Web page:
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  • #31
    An interesting point to note- a temperature increase of 5 degrees has the same effect on air density as going from 0% to 100% humidity.


    • #32
      The answer to my question ceased being interesting long ago. :roll:


      • #33
        Just back from a conference in Tucson on quantum mechanical effects in brain functions, and only now saw GH's invite to this thread. So, I'm joining in this conversation a bit late. Briefly, though the combination of humidity, temperature, and physical elevation above sea level all contribute to something called "density altitude". This is the effective altitude that one would have to be above sea level (at "standard" temperature, humidity and pressure conditions) to get that equivalent air density. So, changes in humidity, temp, etc..., amount to "corrections" to the altitude's venue. Higher altitude means lower air density, which means lower drag forces acting on sprinters, which means they can use reach higher speeds (and thus go faster).

        For example, Mt. SAC is about 200m above sea level, but if it's very hot there, it will seem like it's much higher. Likewise, if it's chilly, it will seem to be lower than 200m.

        1. Humidity decreases air density and has the effect of simulating a higher altitude venue. This is because the water molecules displace the oxygen and nigtrogen molecules in a given volume of air (gh posted something to this effect early in the thread), and thus decrease the number of these molecules (i.e. lower density).

        2. Humidity variations have a very low effect. Between 25% and 100% humidity, the variations are less than 0.01s. 0% humidity is not a realistic condition for competition.

        3. Temperature changes have a bigger, but still almost negligible, effect on times. A 20 degree (celsius) difference from 15 to 35 C will change times by only about 0.02s. This temperature difference can simulate an altitude change of about 500-600 metres.

        3. Combined effects of humidity (and temperature) and altitude-related air density changes, however, do make an important difference. So, ideal sprint conditions would be a hot, humid day in Mexico City, which will provide a huge improvement over a cold, dry day at sea level.

        The following links may be useful to various individuals:

        Density altitude calculator: ... itude.html

        Short report on density altitude effects in the 100m (not too technical):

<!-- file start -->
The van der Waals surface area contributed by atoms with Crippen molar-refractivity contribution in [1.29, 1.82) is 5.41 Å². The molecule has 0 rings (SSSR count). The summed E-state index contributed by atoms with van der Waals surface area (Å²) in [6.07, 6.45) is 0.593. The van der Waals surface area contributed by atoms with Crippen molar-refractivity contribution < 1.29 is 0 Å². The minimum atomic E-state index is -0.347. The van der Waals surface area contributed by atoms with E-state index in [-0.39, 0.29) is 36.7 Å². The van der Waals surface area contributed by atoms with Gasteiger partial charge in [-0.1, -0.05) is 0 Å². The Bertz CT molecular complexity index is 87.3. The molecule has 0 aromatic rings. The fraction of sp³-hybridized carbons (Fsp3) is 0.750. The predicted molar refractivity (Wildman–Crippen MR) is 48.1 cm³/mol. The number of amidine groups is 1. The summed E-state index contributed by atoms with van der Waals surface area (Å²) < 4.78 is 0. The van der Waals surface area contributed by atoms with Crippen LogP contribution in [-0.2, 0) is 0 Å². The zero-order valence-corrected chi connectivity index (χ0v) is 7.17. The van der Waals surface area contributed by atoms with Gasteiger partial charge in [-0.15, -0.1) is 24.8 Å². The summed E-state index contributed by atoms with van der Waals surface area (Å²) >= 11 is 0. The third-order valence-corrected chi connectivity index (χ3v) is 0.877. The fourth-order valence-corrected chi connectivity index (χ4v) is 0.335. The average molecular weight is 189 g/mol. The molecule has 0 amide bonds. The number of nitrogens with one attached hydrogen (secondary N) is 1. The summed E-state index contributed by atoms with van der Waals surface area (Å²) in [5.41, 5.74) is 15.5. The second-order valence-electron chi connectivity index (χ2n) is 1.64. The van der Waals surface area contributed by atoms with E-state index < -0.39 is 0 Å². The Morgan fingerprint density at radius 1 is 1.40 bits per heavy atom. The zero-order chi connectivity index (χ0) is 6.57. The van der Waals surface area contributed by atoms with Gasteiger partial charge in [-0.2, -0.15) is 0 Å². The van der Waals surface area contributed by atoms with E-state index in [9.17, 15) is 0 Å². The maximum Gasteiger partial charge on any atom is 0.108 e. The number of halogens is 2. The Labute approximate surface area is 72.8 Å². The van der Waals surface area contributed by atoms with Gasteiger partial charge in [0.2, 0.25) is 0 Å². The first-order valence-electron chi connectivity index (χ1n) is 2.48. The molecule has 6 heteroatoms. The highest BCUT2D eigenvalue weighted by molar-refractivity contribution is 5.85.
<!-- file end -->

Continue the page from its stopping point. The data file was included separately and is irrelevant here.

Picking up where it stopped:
Longer report on density altitude effects in both 100 and 200m (a bit more technical, but you can skip the math and go straight to the results):


        • #34
          ^So I did use a right drag coefficient... Like you say, a 20 degree difference between 15°C and 35°C corresponds to about 0.02 s or 20 ms, a 5 degree difference is worth about 5 ms, and going from 25% to 100% humidity is worth about 3.5 ms ( worth about a 4 degree difference).


          • #35
            Originally posted by 26mi235
            Because wind resistence is so important in bicycle riding/racing there is a much more developed literature (and culture) on the topic. A long time ago there was a book (Bicycle Science?) put out by the MIT press that was fairly definative at the time, but I am sure there are better things available. Another comment I remember that is running specific is that the reduction in wind resistence when drafting behind a runner at sub-4 mile pace was 7%. The wind resistence should be just more than double at sprint speeds and I seem to remember that "drafting" reduces wind resistence by 30%, but certainly that depends on geometry and speed.
            Wind effects are more pronounced in cycling (and speed skating) because they move very fast. Drag forces are a function of the athlete's speed *squared*. So, the ratio of the drag force acting on a sprinter (10 m/s) versus a middle distance runner (5m/s) is 100/25 = 4. So, doubling your speed means you have to fight 4 times the amount of drag. Cyclists and speed skaters have an even greater challenge.

            However, once you hit a certain speed, something odd happens with the way the air flows around you. If you aren't moving very fast, the air flow around you is turbulent -- a bunch of lilttle vortices and eddies contribute to drag forces and slowing you down. However, at some critical speed, a transition occurs and the air flow becomes *extremely* smooth (called 'laminar' flow). No more turbulence, and the drag forces drop sharply.

            That's why planes, cars, and ultimately cyclists are aerodynamically-shaped. It facilitates the transition to laminar air flow, so they don't have a lot of drag forces to fight (and can therefore go much faster).